President Donald Trump's legal team demanded that before the President agrees to an interview, the special counsel's team must prove it has evidence of Trump committing a crime and that it needs testimony from the President to conclude its probe, The New York Times reported Friday.
According to the Times, Trump's legal team set its new conditions on Friday with the special counsel team led by former FBI Director Robert Mueller. The demands mark further reason to believe the President will not submit voluntarily to an interview with the special counsel.
The Times account painted a picture of Trump's legal team as increasingly willing to combat the Mueller investigation while seeking to influence public opinion.
Rudy Giuliani told the Times that Mueller probably would not agree to these conditions. He conceded it was still possible the President would agree to an interview and continued to question the objectivity of the investigators.
"If they can come to us and show us the basis and that it's legitimate and that they have uncovered something, we can go from there and assess their objectivity," Giuliani said.
The same report said Trump's lawyers had contested a request from the special counsel team to interview White House chief of staff John Kelly, with White House lawyer Emmet Flood seeking to learn what investigators plan to ask and to narrow the topics of an interview.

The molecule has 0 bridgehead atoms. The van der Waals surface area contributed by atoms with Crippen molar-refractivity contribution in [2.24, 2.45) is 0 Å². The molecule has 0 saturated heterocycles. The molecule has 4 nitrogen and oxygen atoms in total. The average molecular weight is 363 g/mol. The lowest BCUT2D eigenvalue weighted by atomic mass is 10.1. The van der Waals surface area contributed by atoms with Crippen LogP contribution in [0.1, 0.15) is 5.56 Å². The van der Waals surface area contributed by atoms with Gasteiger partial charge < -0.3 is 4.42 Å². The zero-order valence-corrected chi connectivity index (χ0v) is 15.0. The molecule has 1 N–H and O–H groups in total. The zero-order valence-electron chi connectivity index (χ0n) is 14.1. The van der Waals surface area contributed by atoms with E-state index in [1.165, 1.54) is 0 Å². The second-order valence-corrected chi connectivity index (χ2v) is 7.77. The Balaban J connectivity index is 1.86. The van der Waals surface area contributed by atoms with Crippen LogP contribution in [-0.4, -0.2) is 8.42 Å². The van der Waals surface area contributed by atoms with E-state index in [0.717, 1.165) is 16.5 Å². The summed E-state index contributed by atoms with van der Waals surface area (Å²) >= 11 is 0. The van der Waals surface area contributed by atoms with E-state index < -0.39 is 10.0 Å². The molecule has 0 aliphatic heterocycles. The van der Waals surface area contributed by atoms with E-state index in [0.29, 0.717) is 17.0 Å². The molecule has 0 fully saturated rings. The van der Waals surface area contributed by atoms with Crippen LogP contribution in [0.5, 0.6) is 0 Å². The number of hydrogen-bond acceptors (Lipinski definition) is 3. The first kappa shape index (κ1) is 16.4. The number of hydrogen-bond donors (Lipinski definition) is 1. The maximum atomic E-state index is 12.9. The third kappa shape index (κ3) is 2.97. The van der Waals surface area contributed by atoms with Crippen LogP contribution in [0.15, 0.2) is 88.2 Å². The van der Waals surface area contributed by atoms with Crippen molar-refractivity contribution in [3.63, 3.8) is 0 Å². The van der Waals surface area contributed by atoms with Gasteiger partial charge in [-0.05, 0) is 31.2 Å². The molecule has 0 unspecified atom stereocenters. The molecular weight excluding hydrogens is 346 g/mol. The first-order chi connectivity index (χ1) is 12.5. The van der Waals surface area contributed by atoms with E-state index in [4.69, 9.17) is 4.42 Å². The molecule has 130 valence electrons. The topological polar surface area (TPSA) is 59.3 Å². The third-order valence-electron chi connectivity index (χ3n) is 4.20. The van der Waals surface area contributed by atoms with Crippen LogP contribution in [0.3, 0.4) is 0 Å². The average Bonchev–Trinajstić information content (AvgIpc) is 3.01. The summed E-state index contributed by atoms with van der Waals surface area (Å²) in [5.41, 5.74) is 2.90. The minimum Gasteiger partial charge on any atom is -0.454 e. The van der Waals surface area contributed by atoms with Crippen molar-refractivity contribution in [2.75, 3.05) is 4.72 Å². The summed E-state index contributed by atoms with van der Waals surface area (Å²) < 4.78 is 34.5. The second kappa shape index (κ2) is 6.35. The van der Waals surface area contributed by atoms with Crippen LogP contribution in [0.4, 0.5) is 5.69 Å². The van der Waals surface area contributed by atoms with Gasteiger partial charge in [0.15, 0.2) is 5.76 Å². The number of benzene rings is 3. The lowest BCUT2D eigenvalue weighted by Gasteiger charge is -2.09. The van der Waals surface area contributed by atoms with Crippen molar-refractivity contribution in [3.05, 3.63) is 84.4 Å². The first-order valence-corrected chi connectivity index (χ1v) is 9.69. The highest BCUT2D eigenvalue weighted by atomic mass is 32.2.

The new conditions outlined in the Times report came as yet another set of demands around a potential sit-down between the President and Mueller's team. Trump said in January that he wanted to speak with Mueller and would do so under oath, although his attorney at the time, John Dowd, said he would decide if the President were to agree to an interview.
As deliberations continued through the spring over testimony from Trump, CNN reported that the President's legal team was told he was not a target of the Mueller investigation, and in April, CNN reported that preparations had begun for a potential interview.
But by late April, Trump tapped Giuliani to join his legal team, and the former New York mayor has offered varying statements about the terms for an interview with the President, from narrowing the subjects in discussion to demanding information on a confidential FBI source.